OK, true confession time. I watched “American Idol.” Not recently, mostly in the early years. Some performers caused me to cringe and almost resurrected my desire to be a rock star—almost. Others I grew to appreciate, and enjoy hearing their music on the radio or Pandora. However, the premise of the show stimulated some thoughts. If an idol represents ultimate value, then what is America’s idol? Or, more specifically, might the American church, at times, have an idol we value more than God?
Here’s my take, feel free to agree or not. Ironically, we may easily worship worship. At its heart, worship expresses how we adore God. He’s most important. Central, at the core of our priorities and values and thoughts and action. The word “worship” means worthiness—that God has more worth than anything else. The most common Greek and Hebrew words mean to bow, to kneel, or to acknowledge God’s superiority. Another Greek word, liturgy in English, doesn’t mean the order of the service, but “the work of the people.” We do things in worship, like sing praises, study his word, give our resources, to show God’s worth and glory. When people encounter God, or see Jesus as he was, they get filled with awe and fall to their feet. How frequently does that occur in our typical worship?
Too often we put our ultimate value on what God does for us, in how he meets our needs and desires. So, subconsciously, what goal do we most have? To benefit ourselves. Is God our God, or is it what he does for us in worship? Think about these issues. If we most worship to get our spiritual needs met, what do we most value? If we want to be moved emotionally, do we honor God in that? If the style must fit our preferences, who’s in charge?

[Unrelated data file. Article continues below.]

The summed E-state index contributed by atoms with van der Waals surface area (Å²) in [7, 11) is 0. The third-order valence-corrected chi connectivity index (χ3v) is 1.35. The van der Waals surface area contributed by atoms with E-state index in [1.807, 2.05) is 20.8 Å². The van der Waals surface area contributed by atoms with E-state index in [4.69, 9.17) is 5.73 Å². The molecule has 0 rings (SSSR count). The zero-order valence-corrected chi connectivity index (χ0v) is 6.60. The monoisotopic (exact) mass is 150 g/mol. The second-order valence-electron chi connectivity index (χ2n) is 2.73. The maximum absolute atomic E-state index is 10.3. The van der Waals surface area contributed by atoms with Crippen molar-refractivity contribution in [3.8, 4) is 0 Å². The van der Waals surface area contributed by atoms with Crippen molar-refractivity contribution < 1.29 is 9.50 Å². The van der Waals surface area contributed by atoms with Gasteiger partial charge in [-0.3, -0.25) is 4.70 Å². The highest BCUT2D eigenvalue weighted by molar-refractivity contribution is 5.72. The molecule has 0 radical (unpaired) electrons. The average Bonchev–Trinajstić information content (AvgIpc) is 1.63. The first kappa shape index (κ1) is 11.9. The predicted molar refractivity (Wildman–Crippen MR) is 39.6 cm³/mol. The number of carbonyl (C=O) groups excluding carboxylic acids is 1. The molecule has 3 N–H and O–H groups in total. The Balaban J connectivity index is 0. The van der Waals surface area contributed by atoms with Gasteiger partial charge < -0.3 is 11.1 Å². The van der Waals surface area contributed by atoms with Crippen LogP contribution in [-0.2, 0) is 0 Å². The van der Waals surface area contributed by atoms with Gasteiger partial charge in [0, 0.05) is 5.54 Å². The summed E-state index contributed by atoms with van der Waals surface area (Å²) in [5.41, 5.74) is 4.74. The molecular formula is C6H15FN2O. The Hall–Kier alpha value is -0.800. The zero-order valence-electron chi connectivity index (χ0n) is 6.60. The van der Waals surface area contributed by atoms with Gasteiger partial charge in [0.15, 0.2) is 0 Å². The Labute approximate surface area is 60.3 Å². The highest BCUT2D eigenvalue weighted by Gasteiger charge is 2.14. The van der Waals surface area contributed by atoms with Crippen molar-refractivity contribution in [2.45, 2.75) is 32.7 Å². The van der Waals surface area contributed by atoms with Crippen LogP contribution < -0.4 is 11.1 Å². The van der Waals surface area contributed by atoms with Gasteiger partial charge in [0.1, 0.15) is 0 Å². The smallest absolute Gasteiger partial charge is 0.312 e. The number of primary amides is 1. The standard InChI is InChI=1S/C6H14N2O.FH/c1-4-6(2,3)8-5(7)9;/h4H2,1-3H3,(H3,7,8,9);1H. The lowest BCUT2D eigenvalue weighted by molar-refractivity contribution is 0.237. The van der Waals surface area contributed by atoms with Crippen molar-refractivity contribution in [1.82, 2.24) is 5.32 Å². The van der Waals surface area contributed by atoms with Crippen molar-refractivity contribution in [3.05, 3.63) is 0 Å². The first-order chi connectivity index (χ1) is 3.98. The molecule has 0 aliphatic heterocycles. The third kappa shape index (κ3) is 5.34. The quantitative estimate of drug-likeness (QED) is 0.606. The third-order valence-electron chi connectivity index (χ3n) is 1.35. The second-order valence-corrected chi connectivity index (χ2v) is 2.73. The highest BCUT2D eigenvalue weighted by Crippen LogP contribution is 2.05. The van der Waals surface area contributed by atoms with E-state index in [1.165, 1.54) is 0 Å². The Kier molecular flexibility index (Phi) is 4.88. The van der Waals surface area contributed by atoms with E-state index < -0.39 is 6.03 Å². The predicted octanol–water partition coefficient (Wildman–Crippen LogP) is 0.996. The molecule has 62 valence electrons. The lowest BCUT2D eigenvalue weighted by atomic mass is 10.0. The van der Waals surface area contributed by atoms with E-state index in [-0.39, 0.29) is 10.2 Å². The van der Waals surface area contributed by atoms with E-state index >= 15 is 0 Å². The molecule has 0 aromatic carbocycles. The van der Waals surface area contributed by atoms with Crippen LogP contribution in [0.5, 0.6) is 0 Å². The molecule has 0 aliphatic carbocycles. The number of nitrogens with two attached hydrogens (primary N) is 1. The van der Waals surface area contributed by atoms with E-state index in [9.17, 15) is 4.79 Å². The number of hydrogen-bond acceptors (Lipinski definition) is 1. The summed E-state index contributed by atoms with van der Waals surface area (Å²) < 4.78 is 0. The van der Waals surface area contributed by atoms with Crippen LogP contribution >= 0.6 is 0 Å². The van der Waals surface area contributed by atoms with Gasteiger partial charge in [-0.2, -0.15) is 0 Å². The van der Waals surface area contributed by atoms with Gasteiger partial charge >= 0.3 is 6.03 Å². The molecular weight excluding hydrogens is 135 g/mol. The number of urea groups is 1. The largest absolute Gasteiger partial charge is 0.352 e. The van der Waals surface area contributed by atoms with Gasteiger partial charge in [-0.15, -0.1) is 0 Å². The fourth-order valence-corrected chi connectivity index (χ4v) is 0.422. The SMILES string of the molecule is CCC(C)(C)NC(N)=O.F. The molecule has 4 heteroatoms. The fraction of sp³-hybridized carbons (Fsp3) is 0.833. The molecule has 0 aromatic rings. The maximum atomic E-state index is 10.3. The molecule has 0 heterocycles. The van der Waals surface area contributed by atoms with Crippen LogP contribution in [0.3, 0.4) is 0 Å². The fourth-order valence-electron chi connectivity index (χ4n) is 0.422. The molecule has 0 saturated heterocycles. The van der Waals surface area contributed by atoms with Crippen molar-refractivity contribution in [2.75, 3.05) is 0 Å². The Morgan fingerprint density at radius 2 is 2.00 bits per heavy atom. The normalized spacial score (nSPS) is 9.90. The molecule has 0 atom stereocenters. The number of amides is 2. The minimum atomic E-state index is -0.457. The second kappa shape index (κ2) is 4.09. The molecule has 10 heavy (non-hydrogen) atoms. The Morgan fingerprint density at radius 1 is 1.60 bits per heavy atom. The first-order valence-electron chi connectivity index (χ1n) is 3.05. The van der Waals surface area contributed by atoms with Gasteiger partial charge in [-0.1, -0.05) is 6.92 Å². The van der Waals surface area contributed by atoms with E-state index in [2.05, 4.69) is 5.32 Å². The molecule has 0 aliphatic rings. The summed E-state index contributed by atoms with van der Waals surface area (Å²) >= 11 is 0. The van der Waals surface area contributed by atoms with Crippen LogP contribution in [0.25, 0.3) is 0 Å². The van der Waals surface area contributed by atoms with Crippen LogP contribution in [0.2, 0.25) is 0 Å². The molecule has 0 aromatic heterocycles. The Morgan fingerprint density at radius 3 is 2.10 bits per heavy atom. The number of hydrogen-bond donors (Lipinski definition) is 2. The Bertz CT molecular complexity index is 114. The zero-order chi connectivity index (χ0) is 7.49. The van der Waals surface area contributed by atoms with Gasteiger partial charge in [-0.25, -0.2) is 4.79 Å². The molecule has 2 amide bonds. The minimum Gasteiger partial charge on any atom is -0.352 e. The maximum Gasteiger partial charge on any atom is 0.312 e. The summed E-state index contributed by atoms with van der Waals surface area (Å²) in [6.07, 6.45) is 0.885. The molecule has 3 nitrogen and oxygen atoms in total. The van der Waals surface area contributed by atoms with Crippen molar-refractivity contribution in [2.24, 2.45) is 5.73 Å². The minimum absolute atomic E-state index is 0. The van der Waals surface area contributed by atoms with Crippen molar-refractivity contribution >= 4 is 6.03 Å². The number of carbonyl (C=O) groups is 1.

Ironically, receiving benefits in worship is OK! But too often we reverse the purpose and the results. Biblically, the purpose of worship is to express our adoration of God, which has the result of changing us. But perhaps, just perhaps, when we switch the order, can we commit idolatry?
Think of biblical worship as a performance, with the congregation as the actors, the upfront leaders and backstage hands as the crew to help them, and all done for the benefit of the audience, God. In the real world, do actors and backstage personnel enjoy and benefit from their work? Of course! But who do they most want to please? The audience. So will we, the performing congregation, be blessed when we adore God? Absolutely. And, ironically, aligning with God in biblical worship will bring far better benefits that when we focus on them. Kinda reminds me of Jesus saying if we save our lives we’ll lose them, but if we lose them we’ll find them. Hmmm.
Kick Starting the Application
Think carefully about what you most want to do in worship, perhaps subconsciously. Do the thoughts above make you evaluate your purposes more? As imperfect humans, we’ll all be a mix, of worshipping to adore God and wanting to meet our spiritual needs. For you, what ratio is most typical? Are you satisfied with that? How might reading this week’s blog entry change what you do next time in worship?